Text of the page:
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A trained demonstrator has a calming effect on naive horses when crossing a novel surface

By M. V. Rorvang, L. P. Ahrendt, J. W. Christensen

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Abstract

Habituated horses have been found to have a calming effect on conspecifics in fear-eliciting situations. In practice, experienced horses are often used as companions when young horses are introduced to potentially frightening situations, like loading onto a trailer. However, studies of social transmission of habituation in horses are scarce. This study investigated if demonstration by a habituated demonstrator horse influenced the willingness of young Icelandic horses ( n=22, 3 years old) to cross a novel surface. Observer horses ( n=11) were allowed to observe the similarly aged demonstrator horse being led five times across a novel surface. Immediately afterwards the observer horses were given the opportunity to cross the novel surface themselves to obtain food on the other side. Controls ( n=11) were allowed to observe the demonstrator eating on the opposite side of the novel surface but not the demonstration of crossing the novel surface. All observers and controls succeeded the task, but observers had significantly lower average and maximum heart rate, compared to controls. This result suggests a calming effect of the demonstration, which could be exploited for habituation training of horses in fear-eliciting situations.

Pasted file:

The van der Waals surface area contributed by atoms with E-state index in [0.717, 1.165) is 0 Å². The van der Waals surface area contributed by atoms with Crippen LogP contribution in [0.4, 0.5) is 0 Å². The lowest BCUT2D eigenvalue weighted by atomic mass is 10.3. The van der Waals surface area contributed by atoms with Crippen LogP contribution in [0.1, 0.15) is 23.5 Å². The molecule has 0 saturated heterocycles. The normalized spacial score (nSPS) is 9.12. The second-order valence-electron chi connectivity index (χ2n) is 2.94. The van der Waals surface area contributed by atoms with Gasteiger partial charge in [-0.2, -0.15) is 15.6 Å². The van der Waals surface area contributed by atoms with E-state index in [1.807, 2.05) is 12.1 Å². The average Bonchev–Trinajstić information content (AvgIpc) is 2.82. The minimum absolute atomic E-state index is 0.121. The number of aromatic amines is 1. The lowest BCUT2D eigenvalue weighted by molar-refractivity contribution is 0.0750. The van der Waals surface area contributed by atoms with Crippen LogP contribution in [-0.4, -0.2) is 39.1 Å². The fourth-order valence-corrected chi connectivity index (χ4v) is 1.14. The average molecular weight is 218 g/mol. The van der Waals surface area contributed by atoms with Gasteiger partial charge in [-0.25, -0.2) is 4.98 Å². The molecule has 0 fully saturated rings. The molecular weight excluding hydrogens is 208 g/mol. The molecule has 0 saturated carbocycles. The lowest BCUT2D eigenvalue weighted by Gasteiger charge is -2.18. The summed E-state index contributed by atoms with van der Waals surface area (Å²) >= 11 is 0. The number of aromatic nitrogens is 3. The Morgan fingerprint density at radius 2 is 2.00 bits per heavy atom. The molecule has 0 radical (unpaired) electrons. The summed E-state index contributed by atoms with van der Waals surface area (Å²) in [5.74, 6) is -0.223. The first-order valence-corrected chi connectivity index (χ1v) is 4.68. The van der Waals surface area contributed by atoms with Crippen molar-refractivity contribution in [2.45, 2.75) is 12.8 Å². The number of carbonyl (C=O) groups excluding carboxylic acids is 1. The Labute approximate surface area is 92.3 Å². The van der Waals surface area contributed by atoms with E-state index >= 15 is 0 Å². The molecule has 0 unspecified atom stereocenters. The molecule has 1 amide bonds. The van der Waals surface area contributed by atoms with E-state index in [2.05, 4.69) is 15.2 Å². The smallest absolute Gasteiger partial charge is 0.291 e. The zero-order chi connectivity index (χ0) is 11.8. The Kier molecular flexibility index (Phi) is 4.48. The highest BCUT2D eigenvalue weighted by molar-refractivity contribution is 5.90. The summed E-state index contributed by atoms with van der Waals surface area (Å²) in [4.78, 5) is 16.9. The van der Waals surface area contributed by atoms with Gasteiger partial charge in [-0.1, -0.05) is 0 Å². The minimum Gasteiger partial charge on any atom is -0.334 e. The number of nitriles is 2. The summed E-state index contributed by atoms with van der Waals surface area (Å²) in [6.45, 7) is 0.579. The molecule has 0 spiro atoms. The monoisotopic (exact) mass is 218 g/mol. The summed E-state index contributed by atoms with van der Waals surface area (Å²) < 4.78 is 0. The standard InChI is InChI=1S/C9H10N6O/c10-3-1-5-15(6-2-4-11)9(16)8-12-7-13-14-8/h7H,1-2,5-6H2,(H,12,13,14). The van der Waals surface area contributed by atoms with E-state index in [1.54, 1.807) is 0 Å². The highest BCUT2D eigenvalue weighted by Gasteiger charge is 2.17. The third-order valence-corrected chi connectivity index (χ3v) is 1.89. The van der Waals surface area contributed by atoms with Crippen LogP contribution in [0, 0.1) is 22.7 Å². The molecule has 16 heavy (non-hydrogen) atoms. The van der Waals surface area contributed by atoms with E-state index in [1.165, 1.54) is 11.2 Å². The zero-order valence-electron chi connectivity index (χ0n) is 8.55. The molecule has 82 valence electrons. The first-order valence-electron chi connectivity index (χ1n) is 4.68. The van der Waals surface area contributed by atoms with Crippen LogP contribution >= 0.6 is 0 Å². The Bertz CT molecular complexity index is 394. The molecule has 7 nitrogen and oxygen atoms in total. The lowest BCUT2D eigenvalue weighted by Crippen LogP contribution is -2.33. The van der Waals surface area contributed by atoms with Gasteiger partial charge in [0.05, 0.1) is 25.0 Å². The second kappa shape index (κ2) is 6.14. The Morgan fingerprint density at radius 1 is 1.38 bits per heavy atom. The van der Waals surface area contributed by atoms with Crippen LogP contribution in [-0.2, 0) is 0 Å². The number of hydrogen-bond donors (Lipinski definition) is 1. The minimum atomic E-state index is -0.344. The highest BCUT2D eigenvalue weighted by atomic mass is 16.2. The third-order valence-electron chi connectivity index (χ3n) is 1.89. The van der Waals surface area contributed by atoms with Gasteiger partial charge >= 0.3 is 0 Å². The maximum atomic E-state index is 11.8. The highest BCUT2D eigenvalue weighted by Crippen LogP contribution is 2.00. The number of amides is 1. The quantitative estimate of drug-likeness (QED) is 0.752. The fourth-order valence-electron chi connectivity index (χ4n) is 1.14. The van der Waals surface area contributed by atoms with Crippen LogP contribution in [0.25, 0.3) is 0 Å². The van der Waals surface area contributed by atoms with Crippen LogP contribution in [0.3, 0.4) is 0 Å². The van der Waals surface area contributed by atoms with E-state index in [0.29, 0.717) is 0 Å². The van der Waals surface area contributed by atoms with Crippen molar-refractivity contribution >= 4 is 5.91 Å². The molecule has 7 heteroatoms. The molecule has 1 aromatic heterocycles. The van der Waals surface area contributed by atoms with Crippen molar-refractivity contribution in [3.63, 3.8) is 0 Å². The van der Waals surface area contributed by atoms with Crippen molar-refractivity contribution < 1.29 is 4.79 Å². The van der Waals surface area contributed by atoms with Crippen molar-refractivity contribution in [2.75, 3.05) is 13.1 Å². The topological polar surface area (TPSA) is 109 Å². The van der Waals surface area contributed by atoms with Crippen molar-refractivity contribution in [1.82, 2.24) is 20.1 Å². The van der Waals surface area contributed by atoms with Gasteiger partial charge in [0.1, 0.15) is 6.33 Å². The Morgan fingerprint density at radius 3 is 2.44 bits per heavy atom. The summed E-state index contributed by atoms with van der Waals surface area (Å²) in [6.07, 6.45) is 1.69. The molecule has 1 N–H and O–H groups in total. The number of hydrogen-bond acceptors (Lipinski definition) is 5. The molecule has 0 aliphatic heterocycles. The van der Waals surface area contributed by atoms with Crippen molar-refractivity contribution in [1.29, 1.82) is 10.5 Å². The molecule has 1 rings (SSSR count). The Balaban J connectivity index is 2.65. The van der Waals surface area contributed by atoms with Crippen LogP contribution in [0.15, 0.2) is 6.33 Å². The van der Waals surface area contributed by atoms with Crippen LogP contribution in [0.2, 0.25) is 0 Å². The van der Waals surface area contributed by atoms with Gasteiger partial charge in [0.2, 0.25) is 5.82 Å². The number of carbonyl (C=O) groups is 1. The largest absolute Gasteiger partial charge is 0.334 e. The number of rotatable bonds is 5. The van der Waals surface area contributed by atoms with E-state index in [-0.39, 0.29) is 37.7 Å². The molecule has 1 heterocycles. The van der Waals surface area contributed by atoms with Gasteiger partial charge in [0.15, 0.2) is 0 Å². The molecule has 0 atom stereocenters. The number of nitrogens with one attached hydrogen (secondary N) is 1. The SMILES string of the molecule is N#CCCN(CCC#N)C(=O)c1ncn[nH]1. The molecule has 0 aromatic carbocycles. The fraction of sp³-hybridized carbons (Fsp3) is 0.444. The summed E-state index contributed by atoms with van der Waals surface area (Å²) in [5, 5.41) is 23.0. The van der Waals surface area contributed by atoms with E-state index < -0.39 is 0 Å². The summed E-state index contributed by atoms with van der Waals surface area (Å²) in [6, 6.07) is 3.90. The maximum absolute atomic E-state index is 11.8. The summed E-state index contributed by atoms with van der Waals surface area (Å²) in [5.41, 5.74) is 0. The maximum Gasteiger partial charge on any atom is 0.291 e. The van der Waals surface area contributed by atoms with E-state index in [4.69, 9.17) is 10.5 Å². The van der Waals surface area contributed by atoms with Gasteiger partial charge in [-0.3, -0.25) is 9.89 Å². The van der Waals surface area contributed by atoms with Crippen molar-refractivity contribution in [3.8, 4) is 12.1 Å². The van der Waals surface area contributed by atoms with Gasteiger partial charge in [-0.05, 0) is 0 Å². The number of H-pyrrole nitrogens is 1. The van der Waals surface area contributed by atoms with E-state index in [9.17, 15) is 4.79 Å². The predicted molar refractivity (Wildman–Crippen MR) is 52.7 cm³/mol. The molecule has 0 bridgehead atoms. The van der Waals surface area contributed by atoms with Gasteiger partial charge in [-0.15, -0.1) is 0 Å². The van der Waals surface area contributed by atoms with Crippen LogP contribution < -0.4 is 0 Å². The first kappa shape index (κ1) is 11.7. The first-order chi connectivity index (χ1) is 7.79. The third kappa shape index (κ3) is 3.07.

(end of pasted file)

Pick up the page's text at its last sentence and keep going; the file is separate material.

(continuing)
Publication Title Applied Animal Behaviour Science
Volume 171
Pages 117-120
ISBN/ISSN 0168-1591
DOI 10.1016/j.applanim.2015.08.008
Language English
Author Address Aarhus University, Blichers Alle 20, 8830 Tjele, Denmark.Maria.VilainRorvang@anis.au.dk
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Tags
  1. Animal behavior
  2. Animals
  3. Heart
  4. Heart rate
  5. Horses
  6. Mammals
  7. peer-reviewed
  8. Research
  9. training
  10. transmission
  11. ungulates
  12. vertebrates
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  1. peer-reviewed